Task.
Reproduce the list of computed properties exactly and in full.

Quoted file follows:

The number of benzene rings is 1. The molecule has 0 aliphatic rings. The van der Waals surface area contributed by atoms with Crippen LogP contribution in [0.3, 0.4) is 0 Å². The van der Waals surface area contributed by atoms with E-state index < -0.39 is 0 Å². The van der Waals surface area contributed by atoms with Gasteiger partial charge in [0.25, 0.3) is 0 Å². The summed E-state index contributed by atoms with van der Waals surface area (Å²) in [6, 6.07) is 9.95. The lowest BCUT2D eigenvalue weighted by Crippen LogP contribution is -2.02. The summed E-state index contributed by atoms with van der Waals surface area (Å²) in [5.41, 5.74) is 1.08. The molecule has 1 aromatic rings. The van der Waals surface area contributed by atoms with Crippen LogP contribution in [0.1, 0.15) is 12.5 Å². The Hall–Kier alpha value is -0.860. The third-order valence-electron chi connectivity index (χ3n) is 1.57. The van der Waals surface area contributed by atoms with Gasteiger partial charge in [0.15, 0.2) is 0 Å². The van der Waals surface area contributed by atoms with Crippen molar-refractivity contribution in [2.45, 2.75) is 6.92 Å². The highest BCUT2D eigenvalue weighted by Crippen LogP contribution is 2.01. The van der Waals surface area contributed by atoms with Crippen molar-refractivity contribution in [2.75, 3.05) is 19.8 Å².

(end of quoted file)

The number of benzene rings is 1. The molecule has 0 aliphatic rings. The van der Waals surface area contributed by atoms with Crippen LogP contribution in [0.3, 0.4) is 0 Å². The van der Waals surface area contributed by atoms with E-state index < -0.39 is 0 Å². The van der Waals surface area contributed by atoms with Gasteiger partial charge in [0.25, 0.3) is 0 Å². The summed E-state index contributed by atoms with van der Waals surface area (Å²) in [6, 6.07) is 9.95. The lowest BCUT2D eigenvalue weighted by Crippen LogP contribution is -2.02. The summed E-state index contributed by atoms with van der Waals surface area (Å²) in [5.41, 5.74) is 1.08. The molecule has 1 aromatic rings. The van der Waals surface area contributed by atoms with Crippen LogP contribution in [0.1, 0.15) is 12.5 Å². The Hall–Kier alpha value is -0.860. The third-order valence-electron chi connectivity index (χ3n) is 1.57. The van der Waals surface area contributed by atoms with Gasteiger partial charge in [0.15, 0.2) is 0 Å². The van der Waals surface area contributed by atoms with Crippen molar-refractivity contribution in [2.45, 2.75) is 6.92 Å². The highest BCUT2D eigenvalue weighted by Crippen LogP contribution is 2.01. The van der Waals surface area contributed by atoms with Crippen molar-refractivity contribution in [2.75, 3.05) is 19.8 Å².